Blazons & Genealogy Notes

Notes: (co. Suffolk). Blazon: Ar. a unicorn climant sa. armed and unguled or. Crest—A bombshell inflamed ppr.

Origin, Meaning, Family History and Harlingham Coat of Arms and Family Crest

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Harlingham Coat of Arms Meaning

The two main devices (symbols) in the Harlingham blazon are the unicorn and bombshell. The two main tinctures (colors) are sable and argent.

Sable, the deep black so often found in Heraldry is believed to named from an animal of the marten family know in the middle ages as a Sabellinœ and noted for its very black fur 1. In engravings, when colors cannot be shown it is represented as closely spaced horizontal and vertical lines, and appropriately is thus the darkest form of hatching, as this method is known 2. Although it may seem a sombre tone, and does indeed sometimes denote grief, it is more commonly said to represent Constancy 3.

Argent is the heraldic metal Silver and is usually shown as very pure white. It is also known more poetically as pearl, moon (or luna) 4. In a sketch or drawing it is represented by plain, unmarked paper 5.

In the mediaeval period there was no real percieved difference between real and mythical animals, after all, much of the world remained unknown and who was to say what strange and magical creatures existed in distant lands? As heraldry developed a whole menagerie of imagined creatures 6 came into being, and their various representations became more or less standardised in form and appearance. The unicorn is an intresting example that is still part of our own mythology today. The unicorn as illustrated on even the most ancient coat of arms is still instantly recognisable to us today, and shares many of the same poses that both lions and horses can be found in. 7. Wade, the 18th century heraldic writer suggested that were adopted as symbols because of “its virtue, courage and strength”. 8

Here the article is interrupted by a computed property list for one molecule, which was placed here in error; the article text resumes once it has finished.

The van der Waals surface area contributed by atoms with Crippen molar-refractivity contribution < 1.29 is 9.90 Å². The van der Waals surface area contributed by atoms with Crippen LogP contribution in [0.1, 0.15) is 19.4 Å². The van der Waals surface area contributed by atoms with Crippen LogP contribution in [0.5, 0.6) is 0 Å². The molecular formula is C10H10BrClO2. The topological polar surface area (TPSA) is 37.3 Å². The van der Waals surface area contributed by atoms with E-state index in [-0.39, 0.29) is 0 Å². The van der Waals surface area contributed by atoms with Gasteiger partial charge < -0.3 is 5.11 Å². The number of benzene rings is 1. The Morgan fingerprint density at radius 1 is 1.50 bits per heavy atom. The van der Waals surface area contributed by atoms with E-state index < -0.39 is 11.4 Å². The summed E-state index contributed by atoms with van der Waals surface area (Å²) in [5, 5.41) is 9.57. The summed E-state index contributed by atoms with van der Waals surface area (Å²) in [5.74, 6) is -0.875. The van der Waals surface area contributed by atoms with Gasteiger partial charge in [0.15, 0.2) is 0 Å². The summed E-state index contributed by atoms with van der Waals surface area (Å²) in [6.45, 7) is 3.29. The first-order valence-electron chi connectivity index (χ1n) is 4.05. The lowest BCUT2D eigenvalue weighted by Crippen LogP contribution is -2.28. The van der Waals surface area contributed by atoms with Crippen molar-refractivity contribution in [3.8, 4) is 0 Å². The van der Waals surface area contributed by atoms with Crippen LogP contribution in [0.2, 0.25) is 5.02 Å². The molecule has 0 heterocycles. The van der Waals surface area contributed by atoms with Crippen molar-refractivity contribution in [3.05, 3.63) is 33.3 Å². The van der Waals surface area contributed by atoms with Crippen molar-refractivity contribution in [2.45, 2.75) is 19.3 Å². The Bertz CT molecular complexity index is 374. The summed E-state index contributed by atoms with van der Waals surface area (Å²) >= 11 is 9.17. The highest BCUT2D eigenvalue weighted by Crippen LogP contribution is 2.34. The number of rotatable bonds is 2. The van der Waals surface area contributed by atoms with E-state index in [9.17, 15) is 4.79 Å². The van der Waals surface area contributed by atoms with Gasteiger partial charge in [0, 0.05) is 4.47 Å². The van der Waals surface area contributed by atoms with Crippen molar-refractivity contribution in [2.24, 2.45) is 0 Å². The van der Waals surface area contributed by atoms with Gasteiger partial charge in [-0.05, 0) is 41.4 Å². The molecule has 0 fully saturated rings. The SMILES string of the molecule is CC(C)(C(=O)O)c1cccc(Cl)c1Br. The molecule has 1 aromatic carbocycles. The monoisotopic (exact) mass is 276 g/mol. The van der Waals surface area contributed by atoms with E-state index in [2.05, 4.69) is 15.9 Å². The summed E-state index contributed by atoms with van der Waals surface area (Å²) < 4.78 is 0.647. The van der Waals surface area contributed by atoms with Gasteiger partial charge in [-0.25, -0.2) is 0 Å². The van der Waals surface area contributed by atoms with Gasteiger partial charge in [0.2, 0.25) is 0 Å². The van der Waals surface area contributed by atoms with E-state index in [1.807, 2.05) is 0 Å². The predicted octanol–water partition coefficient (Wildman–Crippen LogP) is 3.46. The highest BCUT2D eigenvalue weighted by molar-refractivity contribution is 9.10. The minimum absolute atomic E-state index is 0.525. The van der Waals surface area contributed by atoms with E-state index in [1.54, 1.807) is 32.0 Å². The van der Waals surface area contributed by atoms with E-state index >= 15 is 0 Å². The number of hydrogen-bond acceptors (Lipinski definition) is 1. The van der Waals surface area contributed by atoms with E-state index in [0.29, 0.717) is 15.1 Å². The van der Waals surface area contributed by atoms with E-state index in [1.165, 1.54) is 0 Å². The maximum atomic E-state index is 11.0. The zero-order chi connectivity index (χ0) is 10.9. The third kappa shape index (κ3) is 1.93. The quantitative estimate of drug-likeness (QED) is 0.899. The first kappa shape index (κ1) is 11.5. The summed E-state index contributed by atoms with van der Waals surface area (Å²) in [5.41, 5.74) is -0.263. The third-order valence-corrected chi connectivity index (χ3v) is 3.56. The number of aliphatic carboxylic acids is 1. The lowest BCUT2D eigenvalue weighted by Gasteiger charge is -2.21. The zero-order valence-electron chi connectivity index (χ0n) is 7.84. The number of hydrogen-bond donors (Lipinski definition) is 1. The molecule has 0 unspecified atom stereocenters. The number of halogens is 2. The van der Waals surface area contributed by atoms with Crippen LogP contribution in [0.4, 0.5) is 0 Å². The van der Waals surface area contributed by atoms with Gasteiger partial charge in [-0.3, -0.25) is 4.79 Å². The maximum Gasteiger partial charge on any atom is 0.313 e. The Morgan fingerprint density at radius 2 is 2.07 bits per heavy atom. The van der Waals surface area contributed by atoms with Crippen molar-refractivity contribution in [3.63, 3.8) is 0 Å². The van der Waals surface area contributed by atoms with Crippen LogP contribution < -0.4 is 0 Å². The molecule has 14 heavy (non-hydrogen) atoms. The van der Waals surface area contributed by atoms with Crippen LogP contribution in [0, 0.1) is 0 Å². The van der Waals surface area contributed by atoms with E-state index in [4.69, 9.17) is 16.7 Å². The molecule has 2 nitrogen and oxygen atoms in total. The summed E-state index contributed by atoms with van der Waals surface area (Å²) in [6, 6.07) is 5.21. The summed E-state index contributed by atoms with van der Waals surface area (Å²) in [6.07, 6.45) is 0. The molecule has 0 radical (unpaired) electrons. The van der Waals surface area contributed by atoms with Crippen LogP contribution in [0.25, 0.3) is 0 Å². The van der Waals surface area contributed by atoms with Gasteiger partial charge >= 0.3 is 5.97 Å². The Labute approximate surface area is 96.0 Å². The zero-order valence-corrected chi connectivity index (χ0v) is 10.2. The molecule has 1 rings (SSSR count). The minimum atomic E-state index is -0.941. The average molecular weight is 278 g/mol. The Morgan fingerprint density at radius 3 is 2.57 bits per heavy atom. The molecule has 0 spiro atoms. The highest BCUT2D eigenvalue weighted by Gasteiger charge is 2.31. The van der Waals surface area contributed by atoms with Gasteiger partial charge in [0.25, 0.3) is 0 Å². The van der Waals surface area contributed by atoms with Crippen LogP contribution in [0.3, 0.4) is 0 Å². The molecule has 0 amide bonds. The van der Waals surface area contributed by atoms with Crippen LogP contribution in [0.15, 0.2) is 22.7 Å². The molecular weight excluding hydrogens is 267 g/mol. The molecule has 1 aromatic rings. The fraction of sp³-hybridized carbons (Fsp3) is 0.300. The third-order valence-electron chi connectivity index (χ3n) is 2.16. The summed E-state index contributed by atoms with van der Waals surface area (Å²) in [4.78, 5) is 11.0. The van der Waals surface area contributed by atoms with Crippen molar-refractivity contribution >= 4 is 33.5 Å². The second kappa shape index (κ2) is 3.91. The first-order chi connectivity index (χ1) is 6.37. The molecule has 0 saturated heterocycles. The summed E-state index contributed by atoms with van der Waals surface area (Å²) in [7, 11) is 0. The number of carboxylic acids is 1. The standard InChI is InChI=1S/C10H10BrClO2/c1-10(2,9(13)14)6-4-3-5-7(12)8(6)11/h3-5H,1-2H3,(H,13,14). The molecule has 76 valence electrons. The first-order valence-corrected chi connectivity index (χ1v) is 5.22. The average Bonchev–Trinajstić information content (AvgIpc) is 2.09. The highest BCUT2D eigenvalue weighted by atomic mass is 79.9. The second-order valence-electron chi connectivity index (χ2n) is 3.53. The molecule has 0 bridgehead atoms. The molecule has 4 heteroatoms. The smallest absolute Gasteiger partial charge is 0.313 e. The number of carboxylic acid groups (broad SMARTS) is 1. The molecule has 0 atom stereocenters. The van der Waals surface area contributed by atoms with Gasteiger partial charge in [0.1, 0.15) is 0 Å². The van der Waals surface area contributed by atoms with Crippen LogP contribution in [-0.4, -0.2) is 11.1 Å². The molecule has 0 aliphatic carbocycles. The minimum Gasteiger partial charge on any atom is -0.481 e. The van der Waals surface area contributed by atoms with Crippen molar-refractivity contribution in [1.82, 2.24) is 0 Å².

Given the martial nature of the origins of Heraldry, in the identification of knights and men-at-arms it can come as no surprise that mediaeval weaponry of all types are frequently to be found in a coat of arms 9. Indeed, the sheer variety of different swords 10 can be bewildering and expaining the difference between a scimitar and a falchion is perhaps best left to the expert! Even so, the grenade is an important symbol in heraldry, borne with pride on many a coat of arms.

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References

  • 1 A Glossary of Terms used in British Heraldry, J.H. Parker, Oxford, 1894, Entry:Sable
  • 2 Boutell’s Heraldry, J.P. Brooke-Little, Warne, (revised Edition) London 1970, P 26
  • 3 The Symbolisms of Heraldry, W. Cecil Wade, George Redway, London, 1898 P35
  • 4 Understanding Signs & Symbols – Heraldry, S. Oliver & G. Croton, Quantum, London, 2013, P53
  • 5 A Glossary of Terms used in British Heraldry, J.H. Parker, Oxford, 1847, P11
  • 6 Understanding Signs & Symbols – Heraldry, S. Oliver & G. Croton, Quantum, London, 2013, P164
  • 7 A Glossary of Terms used in British Heraldry, J.H. Parker, Oxford, 1894, Entry:Unicorn
  • 8 The Symbolisms of Heraldry, W. Cecil Wade, George Redway, London, 1898 P85
  • 9 Boutell’s Heraldry, J.P. Brooke-Little, Warne, (revised Edition) London 1970, P 89
  • 10 A Glossary of Terms used in British Heraldry, J.H. Parker, Oxford, 1847, P302